Tossed about: it describes Jesus and the disciples. Jesus had already wanted to be by himself in prayer before the encounter with the great multitude of people who need “rescue” from hunger (Mt 13:12-21). Their need becomes the wind and waves that toss Jesus about as he responds in compassion. The disciples are directed to go ahead by boat – and they will be tossed about on the seas.
22 Then he made the disciples get into the boat and precede him to the other side, while he dismissed the crowds. 23 After doing so, he went up on the mountain by himself to pray. When it was evening he was there alone. This is the only place after the initial period in the wilderness (4:1–11) where Matthew specifically mentions that Jesus chose to be truly alone, sending his disciples away. This pericope (scholar language for “story”) is the first time in the Gospel according to Matthew that Jesus is pictured as praying. Even in Gethsemane he will keep three of the disciples with him (26:37). Matthew does not elsewhere mention Jesus’ habit of praying alone, as in Mark 1:35; Luke 5:16; 6:12; 9:18, though he has of course recorded his instruction to his disciples to pray in this way, 6:5–6. It would be possible therefore to read this unusual note as indicating a particular crisis at this point in Jesus’ ministry. But that would be an argument from silence, and Matthew gives us no indication of the subject of Jesus’ prayer. In the narrative context the solitary prayer in the hills serves rather to explain how Jesus comes to be so far away from his disciples on this occasion when they find themselves in difficulties. (France, 569)
24 Meanwhile the boat, already a few miles offshore, was being tossed about by the waves, for the wind was against it. From Jesus praying alone in the hills the spotlight shifts to the disciples in trouble (again) on the lake—and this time without Jesus in the boat to rescue them. This account is not the first time that the disciples have been in a storm-tossed boat with Jesus (see 8:23-27) – even then he asked why they had such little faith. But this account is the first time the apostles have been without Jesus.
If the disciples are rowing from somewhere in the region of Bethsaida (suggested by 14:13–21) to Gennesaret (v. 34) it is surprising to find them so far from the shore, but presumably they have been driven off course by the contrary wind. The situation seems to be similar to the storm in 8:24, though the focus in this narrative is on the wind (vv. 24, 30, 32) rather than the waves. The disciples’ predicament this time is the inability to make headway rather than an imminent danger of sinking.
Possible symbols in Matthew’s narrative. Many scholars have noted that Matthew reworks the account in Mark 4:35-41. Matthew’s rewriting of Mark emphasizes the separation between Jesus and the disciples; Jesus was “by himself…alone “ and the disciples are “a few miles offshore.” It is perhaps this idea of being sent forth alone that should receive the narrative focus? The disciples are in the storm-tossed boat, symbolic of the church’s stormy missionary journey through history, sent forth alone, and Jesus, who represents the presence of God, is not with them. At the level of Matthean understanding, this may be the meaning of Jesus’ “made” them (v.22) to depart (anankazō – to compel [EDNT 1:77]).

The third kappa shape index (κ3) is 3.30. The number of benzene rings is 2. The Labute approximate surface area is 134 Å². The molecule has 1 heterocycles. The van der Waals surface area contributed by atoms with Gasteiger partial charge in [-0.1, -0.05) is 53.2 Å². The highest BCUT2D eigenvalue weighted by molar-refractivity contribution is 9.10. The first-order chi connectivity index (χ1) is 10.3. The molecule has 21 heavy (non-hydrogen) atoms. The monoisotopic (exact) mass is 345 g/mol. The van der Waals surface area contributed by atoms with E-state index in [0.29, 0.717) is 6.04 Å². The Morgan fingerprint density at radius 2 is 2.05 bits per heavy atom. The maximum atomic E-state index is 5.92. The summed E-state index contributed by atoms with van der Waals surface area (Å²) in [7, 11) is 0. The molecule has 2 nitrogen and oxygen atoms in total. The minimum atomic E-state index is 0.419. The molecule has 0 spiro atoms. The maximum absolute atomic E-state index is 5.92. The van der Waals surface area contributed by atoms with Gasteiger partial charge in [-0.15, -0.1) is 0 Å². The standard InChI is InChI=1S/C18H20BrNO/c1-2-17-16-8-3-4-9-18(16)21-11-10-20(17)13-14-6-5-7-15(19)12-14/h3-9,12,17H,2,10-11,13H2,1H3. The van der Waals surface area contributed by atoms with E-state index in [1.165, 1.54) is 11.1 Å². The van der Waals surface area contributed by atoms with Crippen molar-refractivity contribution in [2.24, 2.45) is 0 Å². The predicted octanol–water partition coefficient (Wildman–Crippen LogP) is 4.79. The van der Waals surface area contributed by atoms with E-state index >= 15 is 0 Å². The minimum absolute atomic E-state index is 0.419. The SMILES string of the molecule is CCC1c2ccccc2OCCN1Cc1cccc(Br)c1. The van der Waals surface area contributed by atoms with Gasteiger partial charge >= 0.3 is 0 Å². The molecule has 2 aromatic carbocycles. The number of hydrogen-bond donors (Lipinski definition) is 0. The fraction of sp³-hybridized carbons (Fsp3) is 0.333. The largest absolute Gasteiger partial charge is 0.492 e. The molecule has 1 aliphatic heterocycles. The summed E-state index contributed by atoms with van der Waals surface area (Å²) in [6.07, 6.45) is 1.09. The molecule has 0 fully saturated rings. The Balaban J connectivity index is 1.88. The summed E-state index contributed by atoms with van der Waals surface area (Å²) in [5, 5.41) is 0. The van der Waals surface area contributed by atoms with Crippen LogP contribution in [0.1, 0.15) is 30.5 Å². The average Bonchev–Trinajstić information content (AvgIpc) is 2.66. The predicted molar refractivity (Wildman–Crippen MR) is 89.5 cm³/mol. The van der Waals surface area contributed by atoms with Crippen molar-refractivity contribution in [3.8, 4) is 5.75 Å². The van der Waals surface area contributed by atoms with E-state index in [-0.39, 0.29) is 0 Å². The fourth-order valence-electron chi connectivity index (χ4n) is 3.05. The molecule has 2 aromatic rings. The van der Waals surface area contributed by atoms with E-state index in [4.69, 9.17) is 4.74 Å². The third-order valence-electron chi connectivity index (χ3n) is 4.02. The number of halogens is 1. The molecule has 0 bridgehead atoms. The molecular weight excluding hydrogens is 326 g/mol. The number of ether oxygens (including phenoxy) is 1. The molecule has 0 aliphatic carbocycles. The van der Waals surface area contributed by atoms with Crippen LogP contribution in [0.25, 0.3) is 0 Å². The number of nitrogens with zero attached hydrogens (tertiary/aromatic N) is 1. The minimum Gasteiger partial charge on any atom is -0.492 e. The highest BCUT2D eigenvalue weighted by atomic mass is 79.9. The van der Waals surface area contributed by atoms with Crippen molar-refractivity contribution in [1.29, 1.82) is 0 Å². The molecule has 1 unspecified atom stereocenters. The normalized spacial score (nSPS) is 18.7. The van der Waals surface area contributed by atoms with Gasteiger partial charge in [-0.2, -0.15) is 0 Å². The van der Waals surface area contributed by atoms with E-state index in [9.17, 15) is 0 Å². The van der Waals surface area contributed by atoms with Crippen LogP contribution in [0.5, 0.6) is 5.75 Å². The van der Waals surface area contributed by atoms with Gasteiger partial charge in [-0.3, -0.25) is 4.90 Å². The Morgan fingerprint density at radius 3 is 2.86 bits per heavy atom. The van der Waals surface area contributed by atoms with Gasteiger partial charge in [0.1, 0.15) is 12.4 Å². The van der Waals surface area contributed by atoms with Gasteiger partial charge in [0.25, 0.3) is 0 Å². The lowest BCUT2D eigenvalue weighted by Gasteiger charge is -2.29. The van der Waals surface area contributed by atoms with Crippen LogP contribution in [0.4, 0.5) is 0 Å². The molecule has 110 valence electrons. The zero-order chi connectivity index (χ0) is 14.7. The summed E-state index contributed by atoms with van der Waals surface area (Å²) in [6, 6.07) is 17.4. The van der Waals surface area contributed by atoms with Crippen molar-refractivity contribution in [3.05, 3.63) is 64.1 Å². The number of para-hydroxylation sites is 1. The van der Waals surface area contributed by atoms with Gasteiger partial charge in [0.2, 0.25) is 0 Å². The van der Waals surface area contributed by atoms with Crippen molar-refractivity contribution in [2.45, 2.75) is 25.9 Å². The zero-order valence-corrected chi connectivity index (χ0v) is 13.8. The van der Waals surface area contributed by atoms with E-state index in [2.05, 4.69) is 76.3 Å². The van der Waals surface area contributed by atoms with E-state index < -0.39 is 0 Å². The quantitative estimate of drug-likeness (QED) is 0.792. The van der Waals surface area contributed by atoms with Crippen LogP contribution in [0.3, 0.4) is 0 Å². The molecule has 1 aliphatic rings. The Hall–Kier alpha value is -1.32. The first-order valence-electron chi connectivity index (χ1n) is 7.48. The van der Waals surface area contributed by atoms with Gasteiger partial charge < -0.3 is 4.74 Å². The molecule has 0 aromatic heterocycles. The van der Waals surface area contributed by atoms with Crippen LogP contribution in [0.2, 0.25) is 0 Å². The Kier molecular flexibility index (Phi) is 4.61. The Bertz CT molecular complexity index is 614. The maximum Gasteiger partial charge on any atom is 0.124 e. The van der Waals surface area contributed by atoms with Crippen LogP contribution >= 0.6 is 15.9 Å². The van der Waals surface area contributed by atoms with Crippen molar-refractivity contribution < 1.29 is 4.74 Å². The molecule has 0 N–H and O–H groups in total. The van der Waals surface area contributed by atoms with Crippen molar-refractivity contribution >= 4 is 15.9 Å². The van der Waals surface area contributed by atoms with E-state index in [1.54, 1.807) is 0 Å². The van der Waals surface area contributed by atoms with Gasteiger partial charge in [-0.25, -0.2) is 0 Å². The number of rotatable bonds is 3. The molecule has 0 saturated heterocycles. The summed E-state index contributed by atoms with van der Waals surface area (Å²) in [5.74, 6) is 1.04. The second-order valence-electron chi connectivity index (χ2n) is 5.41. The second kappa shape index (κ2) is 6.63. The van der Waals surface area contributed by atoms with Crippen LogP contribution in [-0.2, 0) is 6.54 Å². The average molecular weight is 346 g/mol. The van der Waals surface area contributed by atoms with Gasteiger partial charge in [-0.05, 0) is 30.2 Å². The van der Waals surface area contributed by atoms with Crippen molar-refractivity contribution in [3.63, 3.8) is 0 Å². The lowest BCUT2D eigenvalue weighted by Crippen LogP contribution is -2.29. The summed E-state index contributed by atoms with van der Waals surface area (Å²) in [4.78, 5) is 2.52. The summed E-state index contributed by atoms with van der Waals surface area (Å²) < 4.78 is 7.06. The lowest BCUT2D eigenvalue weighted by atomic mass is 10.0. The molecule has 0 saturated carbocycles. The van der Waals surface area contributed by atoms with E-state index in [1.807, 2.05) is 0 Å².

We should be mindful that each Sunday we sit in the “nave” of the church, a word whose origins come from the Latin navis which means “boat” or “ship”. The “ship” we are in was not intended to stay tied up to the dock. The boat/church symbolism of 8:23-27 is strengthened by representing the boat as “being tortured” (basanizō) by the waves (not the disciples laboring at rowing, as in Mark). This verb is normally used of people (Mt 8:6, 29) rather than a boat. In both cases, Matthew allows his symbolism to shape his description, for in both cases he is thinking of the suffering the church will experience during its mission on which it is sent forth “alone” (i.e., without the Jesus who promised to always be with them, 28:20).
The picture is not limited to its ecclesial and missionary symbolism, however. The sea itself in biblical thought connotes the forces of chaos, held at bay in the creative act of God, but always threatening (Gen 1 : 1-10; 7:1 I ; Pss 1 8:1 5-1 6; 69:1-3; 107:23-32; 144:5-8). To the biblical mind, being on the sea is itself a threat, representing all the anxieties and dark powers that threaten the goodness of the created order. To be at sea evokes images of death, the active power that threatens the goodness of life. The sea is here a barrier that separates the disciples from Jesus, who represents the presence of God. In the midst of the chaos of the world, they are left alone in the boat/church, with only their fragile craft preserving them from its threat, buffeted by the stormy winds of conflict and persecution, mentioned three times (vv. 24, 30, 32).
Matthew 14: 25 the fourth watch of the night: between 3 a.m. and 6 a.m. The Romans divided the twelve hours between 6 p.m. and 6 a.m. into four equal parts called “watches.” Some have questioned how the disciples would have seen Jesus coming on the waters, approaching in the dark. The mention of the fourth watch might indicate that there was already a hint of pre-dawn light.